ine and skiing are two vices that can snare you for life. Once you’re hooked, cost and risk don’t matter. You just want more wine and more skiing. You also want to be an expert in both.
Wine you know about — I’m a sommelier — but how I fell for skiing is another story. People in Rome don’t “get” snow because they hardly know it. Rome was hit with a blizzard on Feb. 9, 1965 (I was four days, old so my memories are fuzzy) and there were storms in the winters of 1971, 1985 and 2010. Waiting for snow in Rome is all about patience.
My boys were lucky. They were ages one and three for the 2010 storm. Like lots of Rome kids, they got a rare chance to bask in a winter wonderland.
Minus the Rome blizzard of my infancy, I wasn’t exposed to snow until age 13, when my uncles took me to Abruzzi for my birthday. Some Italian families swear by the so-called settimana bianca, or mountain week. Every winter they pack up and go skiing. Not my parents. Skiing didn’t figure as an activity for my family or friends.
But things changed in the work world. At that point, the settimana bianca was a winter badge of honor. Everyone needed a worst skiing experience story or at least the name of a mountain they went to for sun and sausage panini.
My own death-defying experiences somehow didn’t fit in. My inventive Abruzzi uncle Umberto, a blacksmith, once concocted a kind of ski-bike with razor-sharp metal skids in place of wheels we supposed to ride down icy slopes. Only our own ineptitude kept us from slaughtering whole populations. Umberto’s “sled” would have easily sheared off limbs, whether ours or someone else’s. We’re lucky we didn’t end up serving life terms in a Himalayan prison.
Anyway, a young, ski-loving couple worked in my office. There was another Umberto, from Paris, and Sabrina from Rome. One winter they invited me to join them on their ski week. I agreed mostly because Sabrina had a cute girlfriend who loved skiing. I knew her cute friend had to stop skiing sometime, so I checked up on possible hiking, chalet and dining opportunities.
But I’ve never exactly been lucky.
Two days before our departure the cute girl got sick and had to be hospitalized. Nicola took her place. Except Nicola was a guy. So much for my hiking and dining plans. I now had no choice but to try to learn to ski.
We got to Marilleva in the Dolomites in March 1990. Everyone immediately parked their bags and dressed up for a polar expedition. The only problem was the snow: there wasn’t any. Here we were, the great Arctic adventurers, promenading through daisy-covered fields. Most people around us wore warm weather gear, which made us good for a few laughs.
Those were pre-web, pre-web cam days. All we’d had to go on before heading north was innkeeper’s word — and he’d probably have sold his mother to fill up a few empty rooms. He’d promised us winter when in fact it hadn’t snowed for months.
But there we were. We had to do something, like pray maybe. Truthfully, all anyone really wanted was to take a few snap snowy snapshots to prove they’d been on their settimana bianca.
That night I shared a bed with Nicola, who at least didn’t snore or kick. By then we were all disheartened and focused on discovering local dining spots. The next morning, I was the first person up and went to make coffee. That’s when I saw what looked like grey light. When I pulled up the blinds my jaw dropped: a blizzard. Snow was swirling. People were dancing jigs outside. We’d brought luck and saved the day (and our week). A few minutes, some of the guests gathered under our window in homage. They’d have brought us incense and myrrh except that they had to get to the slopes.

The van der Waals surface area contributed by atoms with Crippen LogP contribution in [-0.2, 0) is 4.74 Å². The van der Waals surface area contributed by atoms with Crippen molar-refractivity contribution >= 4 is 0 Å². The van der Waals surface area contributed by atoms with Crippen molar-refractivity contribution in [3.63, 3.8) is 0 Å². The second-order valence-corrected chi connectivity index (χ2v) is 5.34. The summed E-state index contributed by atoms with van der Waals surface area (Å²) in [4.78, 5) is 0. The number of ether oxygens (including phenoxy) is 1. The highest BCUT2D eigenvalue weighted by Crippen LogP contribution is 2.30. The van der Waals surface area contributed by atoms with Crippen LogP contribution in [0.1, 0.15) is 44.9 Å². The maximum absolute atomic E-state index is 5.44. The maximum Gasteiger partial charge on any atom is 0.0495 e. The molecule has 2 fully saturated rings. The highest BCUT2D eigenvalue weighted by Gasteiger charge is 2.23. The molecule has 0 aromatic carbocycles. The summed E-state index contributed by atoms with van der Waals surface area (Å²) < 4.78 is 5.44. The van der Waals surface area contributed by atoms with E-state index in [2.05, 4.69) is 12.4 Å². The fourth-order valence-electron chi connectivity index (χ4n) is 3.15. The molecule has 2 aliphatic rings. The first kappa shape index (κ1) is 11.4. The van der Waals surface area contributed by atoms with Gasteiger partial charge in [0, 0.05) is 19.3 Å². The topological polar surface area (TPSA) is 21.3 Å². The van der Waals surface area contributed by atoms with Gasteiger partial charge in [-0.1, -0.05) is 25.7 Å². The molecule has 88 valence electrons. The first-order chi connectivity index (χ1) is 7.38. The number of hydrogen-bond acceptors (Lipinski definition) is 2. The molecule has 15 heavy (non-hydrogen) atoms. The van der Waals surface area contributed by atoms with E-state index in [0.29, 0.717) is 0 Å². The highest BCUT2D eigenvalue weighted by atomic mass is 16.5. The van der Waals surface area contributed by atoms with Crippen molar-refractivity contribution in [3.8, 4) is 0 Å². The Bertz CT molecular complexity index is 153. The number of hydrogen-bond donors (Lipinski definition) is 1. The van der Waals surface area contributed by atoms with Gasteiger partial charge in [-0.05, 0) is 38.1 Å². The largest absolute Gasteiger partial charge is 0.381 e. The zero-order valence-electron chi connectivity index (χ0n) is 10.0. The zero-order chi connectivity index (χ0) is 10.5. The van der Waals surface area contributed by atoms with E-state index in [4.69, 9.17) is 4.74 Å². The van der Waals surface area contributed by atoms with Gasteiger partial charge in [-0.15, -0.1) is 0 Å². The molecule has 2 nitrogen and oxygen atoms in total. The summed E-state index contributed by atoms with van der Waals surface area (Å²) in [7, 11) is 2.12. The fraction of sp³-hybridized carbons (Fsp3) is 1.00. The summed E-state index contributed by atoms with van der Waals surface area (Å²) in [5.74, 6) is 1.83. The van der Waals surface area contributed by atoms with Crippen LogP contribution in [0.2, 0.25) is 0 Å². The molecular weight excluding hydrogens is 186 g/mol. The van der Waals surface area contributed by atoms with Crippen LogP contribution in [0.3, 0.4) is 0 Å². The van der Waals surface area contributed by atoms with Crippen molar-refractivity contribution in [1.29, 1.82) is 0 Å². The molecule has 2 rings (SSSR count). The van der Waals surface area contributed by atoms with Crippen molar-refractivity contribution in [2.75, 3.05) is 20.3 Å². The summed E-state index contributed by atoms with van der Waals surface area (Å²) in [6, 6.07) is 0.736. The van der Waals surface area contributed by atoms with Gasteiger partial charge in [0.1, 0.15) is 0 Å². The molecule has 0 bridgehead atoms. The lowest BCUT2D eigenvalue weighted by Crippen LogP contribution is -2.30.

Veteran skier Umberto walked Nicola and I over to get our gear. Lessons? Who needs them? I just pushed off. And facedown. A meal of snow doesn’t taste good in the morning but at least it was freshly fallen. I was soaked, mad at myself, and my feet hurt. Cursing, I told Umberto and nearby Sabrina I couldn’t wear ski boots for another three minutes, let alone a week.
Umberto grinned at Sabrina who grinned back. I’d put them on backwards. Get that straightened out and attend a beginner’s class, Umberto told me. I did. And I became an addict. I didn’t take my alpine boots off until 2005, when I found myself in the back of an ambulance after tearing up my right knee in a bad fall.
But the mountain muse beckons again, thanks to my sons. Maybe this time I’ll put the boots on right.
Great landscapes produce great wines, and the Dolomites offer lakes, peaks, meadows, and vineyards. Back at the hotel after a long day on the slopes, all I wanted to do was relax with local food and wines. We ate Canederli alla Tirolese (Knödel), steamed bread dumplings packed with speck and cheese and simmered in meat broth. Savory, calorie-rich treats require sumptuous, refined, and aromatic wine. A natural choice is Pinot Noir. I recommend Alto Adige Pinot Nero DOC 2011-Franz Haas (100% Pinot Nero; 13,5%; €22).
Franz calls this his “white wine among reds.” Its shading depends on age. Though intense and ruby red, it’s not overly colored — typical of Pinot Noirs. Cherries, raspberries, prunes, rose petals, spicy vanilla, clove and mixed berries are all present, along with the earthy smell of underbrush. It’s fresh and lively with soft, velvety tannins, and a long, seemingly endless and incredibly elegant finish. Beware the addiction.